• Conglomerate approach is way to help incubate smaller/start-up co-ops
      • Offer support in various ways (HR, name recognition, etc.)
  • BUSINESS: How does the conglomerate of co-ops function?
    • Every cooperative pays fees to be a part of the conglomerate
    • Each co-op is separately owned but get shared services
    • Every co-op has 2 members who sit on a board (“Policy Council”), which discusses issues that affect everyone
      • Meet approximately every-other-month
    • Visioning process (“What will we look like in the next three years?”)
    • Future Goals: 
      • Establish a “repair” cooperative, who can help fix things
      • Create Accessory Dwelling Unit (ADU) co-op in order to keep rents affordable 

Root Volume (RV) Q+A:

  • “ Where Regenerative Systems Meet the Built Environment”
  • We are a landscape design|build focused on connecting the indoors and outdoors to restore our relationship to nature. We create healing environments by implementing beautiful living systems that get richer over time. As a worker-owned cooperative, and proud member of the Arizmendi Association, we are part of a restorative movement building towards ecological prosperity, social equity and dignified economic opportunities in our community. 
  • We value curiosity, craftsmanship and kinship, and our work is rooted in the Permaculture ethics of caring for the earth, caring for the people and the fair distribution of resources. We consider ourselves lifetime students of this interconnected world and enjoy collaborating to discover more regenerative ways of living.
  • 5 employees in the organization
  • Services:
    • Site Analysis and Masterplans
    • Resilient and Contemplative Spaces
    • ADU Site Planning and Gardens
    • Indoor Gardens
    • Furniture and Artistic Elements
    • Consulting and Project Management
  • BACKGROUND: How long have you been a co-op? How do accept new members?
    • Incorporated June 2017, started organizing with 3 people in December 2016. They are now 5 people. 
    • There’s a candidacy process for new members which is 9 months. 
      • There are 3 evaluations during the candidacy and then a membership test at the end. What does patronage mean? Finances and taxes can be confusing since it’s different for a co-op.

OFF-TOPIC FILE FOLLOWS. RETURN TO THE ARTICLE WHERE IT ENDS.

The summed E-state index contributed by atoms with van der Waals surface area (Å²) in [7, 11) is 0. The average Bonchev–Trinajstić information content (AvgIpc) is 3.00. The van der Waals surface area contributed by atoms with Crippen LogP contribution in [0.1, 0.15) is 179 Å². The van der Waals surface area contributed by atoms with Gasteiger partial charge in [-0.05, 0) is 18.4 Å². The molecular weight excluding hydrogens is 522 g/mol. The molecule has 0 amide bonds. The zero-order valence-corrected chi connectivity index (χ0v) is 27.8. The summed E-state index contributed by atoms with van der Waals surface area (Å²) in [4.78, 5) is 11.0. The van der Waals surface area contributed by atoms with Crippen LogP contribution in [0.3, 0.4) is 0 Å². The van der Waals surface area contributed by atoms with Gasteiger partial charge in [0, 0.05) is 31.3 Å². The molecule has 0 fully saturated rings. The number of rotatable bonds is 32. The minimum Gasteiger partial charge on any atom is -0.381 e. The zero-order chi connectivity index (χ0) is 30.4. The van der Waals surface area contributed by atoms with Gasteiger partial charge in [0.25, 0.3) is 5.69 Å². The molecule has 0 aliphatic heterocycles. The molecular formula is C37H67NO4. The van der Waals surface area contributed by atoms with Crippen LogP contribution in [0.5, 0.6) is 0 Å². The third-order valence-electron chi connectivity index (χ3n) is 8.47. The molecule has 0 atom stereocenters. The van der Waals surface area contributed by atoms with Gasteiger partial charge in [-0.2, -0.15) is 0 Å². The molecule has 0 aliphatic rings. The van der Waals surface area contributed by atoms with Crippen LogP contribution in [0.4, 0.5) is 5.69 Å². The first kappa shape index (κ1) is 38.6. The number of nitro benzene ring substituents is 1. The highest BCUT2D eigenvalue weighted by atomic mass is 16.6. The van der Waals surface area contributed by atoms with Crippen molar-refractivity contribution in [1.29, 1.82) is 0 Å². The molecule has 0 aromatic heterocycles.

• $2500 buy in after 9 months or 900 hours. Then you get voted in as a member and have flexibility to pay the buy in and can be deducted from the paycheck. $250 is initial capital contribution. Want it to be accessible to folks who are low income. 
    • Arizmendi Policy Council meets every 2 months to make association wide decisions. They are looking at cross pollinating labor across the Association’s businesses. Recruitment has evolved, Root Volume prioritizes some experience as opposed to only local community outreach like the bakeries at Arizmendi. 
    • Arizmendi offers trainings and orientations, conflict management and communication, that are required during candidacy.
    • RV describes themselves as a “self-help organization” that pays living wages, provides healthcare to employees after period, offers training, etc. 
  • BUSINESS: Do you have an office where customers can come? Where do you keep your tools and equipment? 
    • Two separate spaces:
      • Office is run out of contractor’s house, which allows for 2 employees and files/desks/designs
      • Storage equipment space is in artist studio space 
  • BUSINESS: Who are your customers? Do people choose you because of your values such as permaculture and worker ownership? 
    • They mostly come from referrals. Their customers often like a certain amount of hardscape in the projects. 
    • They’ve done one public project in a commercial complex and it harder for the team who are used to working in private yards. Liability is different, vigilance of safety and equipment getting stolen.
  • BUSINESS: Are you cost competitive? How do you market your work? 
    • HOUZZ professional profile costs $250/month for advertising and has idea books that customers can create like Pinterest. Yard signs work well and capture interest. 
  • SERVICES: What about labor? Do you do it all yourselves or do you rely on any labor outside of the co-op (e.g. do you install irrigation)? Do you have criteria for your suppliers or subconsultants?
    • The goal is to keep labor and patronage in the co-op but sometimes demolition or other work can be challenging. Looking for deconstruction services. They often sub out fence work. They focus on indoor/outdoor connections. Electrician, plumber
    • Intention is to work with people/organizations who share similar values to RV, but it’s often difficult. Criteria for collaborators/subcontractors are organic. Recommend having 3-5 points of at least aspirational criteria.
  • MATERIALS: Where do you source your materials? Do you have a preference for native plants? Recycled materials? 
    • RV has favorite vendors and uses a truck to pick up/deliver materials
      • Plants: Devil Mountain and Bamboo Pipeline for plants–make sure nurseries offer contractor/wholesale prices
    • Aggregates: American Stone
  • LEGAL: Do you do permitting yourself or work with a contractor/landscape architect?